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Indian sugar drops on expectations of higher quota, imports
MUMBAI, Sept 26 |
MUMBAI, Sept 26 (Reuters) - Indian sugar futures slipped on Wednesday on expectations the government will release higher non-levy quota for December quarter and as mills started importing raw sugar.
* Non-levy, or free-sale, sugar is sold by millers in the open market, but the quantity each mill can sell is fixed by the federal government. The government is likely to announce non-levy quota for the December quarter this week.
* The key November contract on India's National Commodity and Derivatives Exchange was down 0.85 percent at 3,481 rupees per 100 kg at 0954 GMT.
* "Expectations of higher quota for the December quarter are pulling down the market," said Prasoon Mathur, a senior analyst with Religare Commodities.
"In the short-term, prices are likely to remain under pressure due to higher supplies, but they are unlikely to fall sharply due to festival demand."
* India had released 5.166 million tonnes of non-levy sugar for the September quarter.
* A majority of Indians will celebrate Dussehra in October and Diwali in November. Sugar consumption usually rises during this period.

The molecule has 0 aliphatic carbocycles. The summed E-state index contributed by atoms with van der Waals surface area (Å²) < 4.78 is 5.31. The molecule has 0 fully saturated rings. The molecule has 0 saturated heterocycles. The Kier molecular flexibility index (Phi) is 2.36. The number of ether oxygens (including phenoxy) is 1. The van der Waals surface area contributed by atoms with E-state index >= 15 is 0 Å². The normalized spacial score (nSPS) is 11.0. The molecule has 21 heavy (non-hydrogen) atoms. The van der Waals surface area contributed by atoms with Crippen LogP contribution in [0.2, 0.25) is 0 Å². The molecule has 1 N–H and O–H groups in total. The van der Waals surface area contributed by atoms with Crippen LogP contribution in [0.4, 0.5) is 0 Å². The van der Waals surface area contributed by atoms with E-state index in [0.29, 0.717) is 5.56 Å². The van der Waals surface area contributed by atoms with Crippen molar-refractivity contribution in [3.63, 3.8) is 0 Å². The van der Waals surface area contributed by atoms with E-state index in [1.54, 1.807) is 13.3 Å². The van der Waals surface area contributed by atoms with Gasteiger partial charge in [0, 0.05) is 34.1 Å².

* In the Kolhapur spot market in Maharashtra, sugar nudged up a rupee to 3,651 per 100 kg.
* Indian mills have signed deals to buy up to 450,000 tonnes of Brazilian raw sugar for delivery from October to December as the gap between domestic and overseas prices widens, making room for the first imports in more than two years, five dealers said.
* "Imports is bearish news for the market. They will raise supplies," Mathur said.
* Sugar inventory on Oct. 1, when the new 2012/13 season begins, is estimated to be 6 million tonnes, up from 5.5 million tonnes a year earlier, said the Indian Sugar Mills Association, a producers' body. (Reporting by Rajendra Jadhav; Editing by Prateek Chatterjee)
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